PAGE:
Lot 1729 - A186 Silver & Porcelain - Tuesday, 25. September 2018, 04.00 PM


Meissen, model by Johann Jacob Irminger, c. 1710.
Reddish-brown, polished stoneware with unpolished relief elements. Of octagonal, conical form with curved spout with eagle head and curved handle. With a cartouche with unpolished crowned coat of arms in the field between the handle attachments, the field above the spout with a mask issuing a connecting support to the spout. The polished cover with palmette finial. Potter's mark: five-pointed star incised below the attachment of the handle.
H 10 cm. D 10.5 cm. Old repair to the handle (Lepke auction, 1925 "gekittet" (cemented)).

- Ludwig Darmstaedter Collection, Berlin, Rudolph Lepke Berlin, auction 24-26 March 1925, cat. no. 110. ill. pl. 29.
- Swiss private collection, Galerie Hugo Helbing, Munich, auction 8 May 1930, cat. no. 46, ill. pl. VI.
- Acquired from the above and hitherto in a private collectin, Basel.

In an inventory of the factory in 1711, this form was listed as an "8Bassige Thee Krügel mit Adler Schnäutzgen".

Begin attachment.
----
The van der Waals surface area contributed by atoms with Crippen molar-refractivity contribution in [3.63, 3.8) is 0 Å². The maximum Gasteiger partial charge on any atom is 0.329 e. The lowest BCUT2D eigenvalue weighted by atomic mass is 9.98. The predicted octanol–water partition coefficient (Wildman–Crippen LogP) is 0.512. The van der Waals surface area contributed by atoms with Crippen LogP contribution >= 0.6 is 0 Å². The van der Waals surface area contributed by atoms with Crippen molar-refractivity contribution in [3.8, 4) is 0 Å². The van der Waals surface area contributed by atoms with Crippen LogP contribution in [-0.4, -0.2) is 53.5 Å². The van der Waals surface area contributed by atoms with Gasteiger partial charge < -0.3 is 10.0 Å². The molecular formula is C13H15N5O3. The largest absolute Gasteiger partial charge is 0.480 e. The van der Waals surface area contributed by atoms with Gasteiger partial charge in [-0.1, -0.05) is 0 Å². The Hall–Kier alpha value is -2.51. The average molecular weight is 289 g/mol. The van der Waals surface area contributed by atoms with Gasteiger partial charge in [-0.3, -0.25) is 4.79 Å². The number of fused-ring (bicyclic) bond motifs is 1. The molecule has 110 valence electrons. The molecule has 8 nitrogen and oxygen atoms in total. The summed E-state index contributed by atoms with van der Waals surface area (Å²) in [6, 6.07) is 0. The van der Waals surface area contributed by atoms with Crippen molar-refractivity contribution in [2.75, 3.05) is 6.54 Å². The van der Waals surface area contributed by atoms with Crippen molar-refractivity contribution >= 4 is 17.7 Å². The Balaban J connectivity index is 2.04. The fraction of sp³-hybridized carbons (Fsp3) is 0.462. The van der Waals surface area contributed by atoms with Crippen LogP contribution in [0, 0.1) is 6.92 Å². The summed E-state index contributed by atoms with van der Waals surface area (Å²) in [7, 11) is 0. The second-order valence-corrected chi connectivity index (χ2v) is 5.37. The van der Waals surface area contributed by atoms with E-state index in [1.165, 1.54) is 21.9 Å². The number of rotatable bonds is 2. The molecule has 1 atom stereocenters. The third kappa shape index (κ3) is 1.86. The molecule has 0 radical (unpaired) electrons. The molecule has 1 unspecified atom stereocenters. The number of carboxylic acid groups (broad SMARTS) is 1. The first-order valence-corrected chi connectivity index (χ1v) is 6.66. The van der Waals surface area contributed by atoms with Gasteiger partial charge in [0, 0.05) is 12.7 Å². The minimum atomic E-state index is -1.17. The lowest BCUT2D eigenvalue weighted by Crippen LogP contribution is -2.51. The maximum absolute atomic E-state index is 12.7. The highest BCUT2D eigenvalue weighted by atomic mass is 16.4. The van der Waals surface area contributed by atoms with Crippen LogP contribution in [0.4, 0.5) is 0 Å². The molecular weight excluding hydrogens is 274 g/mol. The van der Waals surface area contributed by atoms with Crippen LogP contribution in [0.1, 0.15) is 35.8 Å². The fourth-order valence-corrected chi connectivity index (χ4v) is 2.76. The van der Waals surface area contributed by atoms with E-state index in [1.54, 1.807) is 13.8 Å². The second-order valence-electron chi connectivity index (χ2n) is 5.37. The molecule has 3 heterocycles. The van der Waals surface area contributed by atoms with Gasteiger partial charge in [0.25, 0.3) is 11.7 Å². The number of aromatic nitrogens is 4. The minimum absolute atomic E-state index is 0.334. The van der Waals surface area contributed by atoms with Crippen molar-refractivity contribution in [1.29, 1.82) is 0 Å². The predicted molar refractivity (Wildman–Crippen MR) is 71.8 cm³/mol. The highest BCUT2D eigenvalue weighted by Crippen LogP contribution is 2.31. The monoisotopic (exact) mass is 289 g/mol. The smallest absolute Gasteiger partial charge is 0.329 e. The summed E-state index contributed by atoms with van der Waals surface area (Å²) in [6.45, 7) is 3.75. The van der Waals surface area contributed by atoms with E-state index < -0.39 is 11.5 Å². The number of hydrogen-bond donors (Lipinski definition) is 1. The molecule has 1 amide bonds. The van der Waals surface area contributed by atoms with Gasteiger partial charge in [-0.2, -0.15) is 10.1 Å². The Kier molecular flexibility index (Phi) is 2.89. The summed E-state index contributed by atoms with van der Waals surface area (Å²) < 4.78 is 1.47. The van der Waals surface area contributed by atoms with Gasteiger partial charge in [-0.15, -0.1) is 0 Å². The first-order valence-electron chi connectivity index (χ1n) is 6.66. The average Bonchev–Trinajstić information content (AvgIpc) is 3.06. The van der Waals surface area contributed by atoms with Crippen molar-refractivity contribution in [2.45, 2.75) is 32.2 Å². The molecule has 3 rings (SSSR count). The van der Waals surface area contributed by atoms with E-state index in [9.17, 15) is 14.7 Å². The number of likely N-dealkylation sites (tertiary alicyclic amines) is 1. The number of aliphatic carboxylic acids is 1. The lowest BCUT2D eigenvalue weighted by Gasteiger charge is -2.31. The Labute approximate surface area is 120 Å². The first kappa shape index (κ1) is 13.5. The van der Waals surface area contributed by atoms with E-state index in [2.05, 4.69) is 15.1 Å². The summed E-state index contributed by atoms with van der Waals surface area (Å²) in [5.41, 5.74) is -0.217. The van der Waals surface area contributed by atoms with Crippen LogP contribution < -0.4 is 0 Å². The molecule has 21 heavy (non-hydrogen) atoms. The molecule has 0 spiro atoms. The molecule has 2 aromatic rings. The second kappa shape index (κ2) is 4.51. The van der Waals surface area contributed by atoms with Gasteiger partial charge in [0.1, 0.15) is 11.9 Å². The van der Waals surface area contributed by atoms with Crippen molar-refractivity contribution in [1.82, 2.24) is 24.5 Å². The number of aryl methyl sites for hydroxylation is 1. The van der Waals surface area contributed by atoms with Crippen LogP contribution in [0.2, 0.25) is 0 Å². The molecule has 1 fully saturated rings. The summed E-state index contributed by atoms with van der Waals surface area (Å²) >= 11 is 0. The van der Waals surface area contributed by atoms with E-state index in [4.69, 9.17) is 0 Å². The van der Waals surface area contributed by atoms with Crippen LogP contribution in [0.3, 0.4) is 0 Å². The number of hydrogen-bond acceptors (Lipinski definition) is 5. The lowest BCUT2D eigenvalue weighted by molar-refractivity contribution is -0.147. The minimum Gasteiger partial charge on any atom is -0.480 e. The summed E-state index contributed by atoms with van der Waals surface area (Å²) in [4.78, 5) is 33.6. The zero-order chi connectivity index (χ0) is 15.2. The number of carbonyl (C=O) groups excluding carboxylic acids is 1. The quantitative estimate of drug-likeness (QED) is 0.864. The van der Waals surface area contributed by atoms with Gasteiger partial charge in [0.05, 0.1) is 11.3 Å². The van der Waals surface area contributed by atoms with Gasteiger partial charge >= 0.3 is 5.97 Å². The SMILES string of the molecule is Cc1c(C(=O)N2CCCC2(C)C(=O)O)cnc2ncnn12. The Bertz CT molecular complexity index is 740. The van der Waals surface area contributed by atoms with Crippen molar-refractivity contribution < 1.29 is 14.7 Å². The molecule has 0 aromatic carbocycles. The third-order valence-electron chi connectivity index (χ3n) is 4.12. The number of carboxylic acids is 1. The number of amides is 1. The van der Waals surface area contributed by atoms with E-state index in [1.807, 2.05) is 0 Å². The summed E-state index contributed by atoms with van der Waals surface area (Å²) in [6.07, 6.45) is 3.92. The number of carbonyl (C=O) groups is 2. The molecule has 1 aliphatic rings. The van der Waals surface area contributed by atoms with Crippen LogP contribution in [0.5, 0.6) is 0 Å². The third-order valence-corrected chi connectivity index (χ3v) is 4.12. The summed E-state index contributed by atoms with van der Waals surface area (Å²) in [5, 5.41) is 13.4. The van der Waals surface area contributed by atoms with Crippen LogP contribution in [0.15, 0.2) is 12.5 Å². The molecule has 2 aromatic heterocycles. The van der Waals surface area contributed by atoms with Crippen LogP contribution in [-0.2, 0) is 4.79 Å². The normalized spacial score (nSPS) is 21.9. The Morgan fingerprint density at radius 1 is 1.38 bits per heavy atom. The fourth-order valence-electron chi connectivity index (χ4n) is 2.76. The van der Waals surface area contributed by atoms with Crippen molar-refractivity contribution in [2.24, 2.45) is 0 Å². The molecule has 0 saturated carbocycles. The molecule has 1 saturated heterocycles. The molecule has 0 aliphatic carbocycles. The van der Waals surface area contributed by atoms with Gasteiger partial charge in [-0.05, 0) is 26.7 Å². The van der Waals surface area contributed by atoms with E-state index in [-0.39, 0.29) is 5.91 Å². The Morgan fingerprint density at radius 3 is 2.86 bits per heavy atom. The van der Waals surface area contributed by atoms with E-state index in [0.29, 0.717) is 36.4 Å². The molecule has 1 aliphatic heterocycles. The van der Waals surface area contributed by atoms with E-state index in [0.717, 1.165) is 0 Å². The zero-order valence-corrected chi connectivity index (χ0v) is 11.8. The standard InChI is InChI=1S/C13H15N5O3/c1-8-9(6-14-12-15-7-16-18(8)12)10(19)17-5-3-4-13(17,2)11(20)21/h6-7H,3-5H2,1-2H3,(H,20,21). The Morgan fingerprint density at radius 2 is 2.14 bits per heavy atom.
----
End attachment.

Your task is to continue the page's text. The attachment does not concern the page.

Comparable pieces: Claus Boltz, Steinzeug und Porzellan der Böttgerperiode. Die Inventare und die Ostermesse des Jahres 1719, Keramos 167/168, 2000, p. 110 ill. 135 (today Ludwig Collection, Bamberg). The Bamberg teapot is listed in an inventory that was compiled after Johann Friedrich Böttger's death on 13 March 1719. This inventory included the entire stock of Böttger's brown and white wares in the royal store rooms in Dresden, in Böttger's private rooms, in the factory and in the royal store rooms for the Easter Fair in Leipzig; a further comparable example: Victoria & Albert Museum, London, inv. no. C.108 & A-1940.

The story of the stoneware invented towards the end of 1707 by Johann Friedrich Böttger forms the prelude to the founding of the Meissen Porcelain Manufactory in 1710 by Augustus the Strong. The invention of the "braunen oder roten Porcelains" or polished and cut "Jaspis Porcelain", was made possible by a group of experts under the leadership of the physicist von Tschirnhaus, through the Freiberg specialist in mineralogy Pabst von Ohain and the inventive spirit of Böttger. Böttger needed the time up to first major, salable production for the Easter Fair in 1710 in order to find the right compound preparation. For artistic direction he engaged the goldsmith Johann Jakob Irminger. From the archive records of the period, it appears that this early production of Böttger stoneware was already discontinued c. 1713, as the new, white glazed porcelain was extremely sought after and there was hardly any more demand for the so-called brown. (H. Krieger, Aus Norddeutscher Sicht: Meissen und Neues zum Böttgersteinzeug, Keramos 167/168/2000,p. 157-173).

CHF 12 000 / 18 000

€ 11 210 / 16 820

Sold for CHF 43 700 (including buyer’s premium)
All information is subject to change.